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Blackberry Chocolate Angel Food Cake With Banana Topping

Ryan Thomas is a university student who enjoys cooking recipes from a wide variety of culinary traditions.


Blackberries grow like weeds in the Pacific Northwest. To put it frankly, the speed at which they sortie forth from the soil is stunning. At the beginning of this past summer, the effectively abandoned garden at my house had been nearly empty, save for a small growth of blackberries in one part. Now, at summer's end, it is completely overgrown, a savage forest of them. But while this obviously is to the detriment of other plants, it does mean that one can harvest this sweet and strong berry with hardly any effort—just be careful of the thorns, and the plump, ripe, black fruit falls from the vines.


Naturally, this overgrowth of blackberry bushes was entirely too good to pass up. Using an angel food cake recipe as a base (which helps prevent the whole cake from becoming too dense, if alas, naturally the combination of so many ingredients lends to it a hearty composition), I added chocolate—principally in cocoa powder but also chocolate chips—as well as shredded coconut to create a refined cake, the chocolate with the hint of fruits bursting through. A layer of bananas in the cake help separate it into two sections, making both a pretty visual spectacle when cut, but also adding an additional richness and balance of flavors.

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To complete the picture, I added on an adaption of an Indonesian flaming banana recipe, changing it to make it into a sauce that would be suitable for the cake. To me, the banana completes the picture, adding on a delicious extra touch of energetic sweetness to top it off. I reserved part of banana topping in a cup to pour over the cake when serving, but if one does not want this, the size of the banana recipe can be cut by perhaps a third.

Although my recipe version does not have whipped cream, this is an eminently good option: perhaps for those people who do not like bananas, it could even serve to replace these in the cake.


  • 12 egg whites
  • 1/2 cup cocoa powder
  • 4 cups blackberries
  • 3/4 cup + 1/2 cup + 1/2 cup sugar
  • 2 teaspoons vanilla extract
  • 1 teaspoon cream of tartar
  • 1/3 cup chocolate chips
  • 1/2 cup sweetened shredded coconut
  • 1 teaspoon salt
  • 1 cup flour
  • 5 bananas, peeled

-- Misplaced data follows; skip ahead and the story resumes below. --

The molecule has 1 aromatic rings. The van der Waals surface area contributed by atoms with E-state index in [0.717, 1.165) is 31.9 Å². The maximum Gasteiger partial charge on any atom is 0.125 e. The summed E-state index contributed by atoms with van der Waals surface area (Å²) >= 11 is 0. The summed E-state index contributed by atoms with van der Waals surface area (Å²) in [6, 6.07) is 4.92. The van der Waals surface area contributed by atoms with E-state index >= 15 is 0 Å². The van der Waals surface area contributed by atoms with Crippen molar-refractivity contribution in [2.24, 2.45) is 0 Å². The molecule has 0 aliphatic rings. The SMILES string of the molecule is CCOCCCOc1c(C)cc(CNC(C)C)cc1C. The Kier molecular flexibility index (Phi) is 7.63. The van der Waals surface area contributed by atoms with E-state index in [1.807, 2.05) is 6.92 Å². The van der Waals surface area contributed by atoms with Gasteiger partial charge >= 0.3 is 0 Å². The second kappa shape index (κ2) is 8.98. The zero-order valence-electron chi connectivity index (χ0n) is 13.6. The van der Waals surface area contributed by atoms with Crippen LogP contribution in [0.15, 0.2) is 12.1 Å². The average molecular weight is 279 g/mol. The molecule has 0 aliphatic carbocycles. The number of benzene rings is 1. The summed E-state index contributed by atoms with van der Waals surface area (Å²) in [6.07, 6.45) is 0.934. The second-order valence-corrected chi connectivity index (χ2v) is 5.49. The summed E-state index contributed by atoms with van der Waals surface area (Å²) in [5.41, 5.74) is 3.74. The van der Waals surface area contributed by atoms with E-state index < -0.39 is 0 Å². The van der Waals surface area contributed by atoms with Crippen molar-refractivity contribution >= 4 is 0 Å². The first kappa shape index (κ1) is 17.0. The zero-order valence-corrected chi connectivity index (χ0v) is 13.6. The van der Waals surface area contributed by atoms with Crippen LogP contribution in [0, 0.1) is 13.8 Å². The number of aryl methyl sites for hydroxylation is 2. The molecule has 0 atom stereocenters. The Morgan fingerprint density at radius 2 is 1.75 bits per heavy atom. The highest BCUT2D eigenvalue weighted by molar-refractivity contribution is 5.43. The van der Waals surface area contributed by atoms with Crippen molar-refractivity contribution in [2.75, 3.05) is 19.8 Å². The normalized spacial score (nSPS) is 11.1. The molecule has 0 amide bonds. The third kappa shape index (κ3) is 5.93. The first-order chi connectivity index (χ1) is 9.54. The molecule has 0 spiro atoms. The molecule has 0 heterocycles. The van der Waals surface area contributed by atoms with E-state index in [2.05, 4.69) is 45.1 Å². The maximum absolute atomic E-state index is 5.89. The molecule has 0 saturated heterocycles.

• 2 cups white wine, (preferably of a sweet variety)
  • 4 tablespoons butter
  • 1/2 teaspoon ground nutmeg
  • 1/2 teaspoon ground cloves
  • 1/2 teaspoon cinnamon


  1. To prepare the blackberries, first wash them, then put the 4 cups of blackberries into a blender or food processor, which will make them into a paste. Then put them through a sieve into a bowl, preventing the seeds from coming through. There will be a quite substantial amount of seeds left behind.
  2. Place the 12 egg whites into a bowl, and add in 1/2 teaspoon of salt. Beat on medium speed for 2 minutes, then add in the rest of the salt, beat 2 more minutes on high speed, or until it reaches smooth peaks, then add in 1/2 cup sugar, 2 teaspoons vanilla extract, and the cream of tartar, and beat until all ingredients are well integrated and there are firm peaks.
  3. Sift together the flour, 3/4 cups of sugar, and the cocoa powder, then proceed to fold this into the meringue. Add the blackberry liquid, chocolate chips, and the shredded coconut, and mix it all together. Pour into a greased, or coated with non-stick spray, soufflé dish or Bundt pan, and bake at 350 degrees Fahrenheit for 60 minutes, covered with tin foil on the top to prevent burning.
  4. Once the cake has cooled somewhat, cut it horizontally into two layers, then place thinly sliced banana pieces from 2 bananas onto the top of the bottom layer, then put the top layer back on.
  5. In a small saucepan over high heat, bring 1/2 cup of sugar and 2 cups of wine to boiling, and boil for 20 minutes, until it reduces significantly.
  6. In a large skillet, melt the butter over medium heat then put in 3 remaining bananas which have been peeled, sautéeing until they start to brown for several minutes, and then add in the cloves, cinnamon, and nutmeg, mashing the bananas. Add in the wine and continue to cook for several more minutes. The bananas should be well mashed and integrated with the other ingredients so it is a liquid sauce.
  7. Pour the sauce over the cake and spread it around. Reserve 1/3 of it for reheating and pouring over slices when served, or if desired put it with the bananas in the middle of the cake. Although whipped cream is not included in this recipe, it is a good addition and consider providing it if wanted, particularly but not necessarily as a replacement for the banana sauce.
  8. Refrigerate until serving.

© 2018 Ryan Thomas

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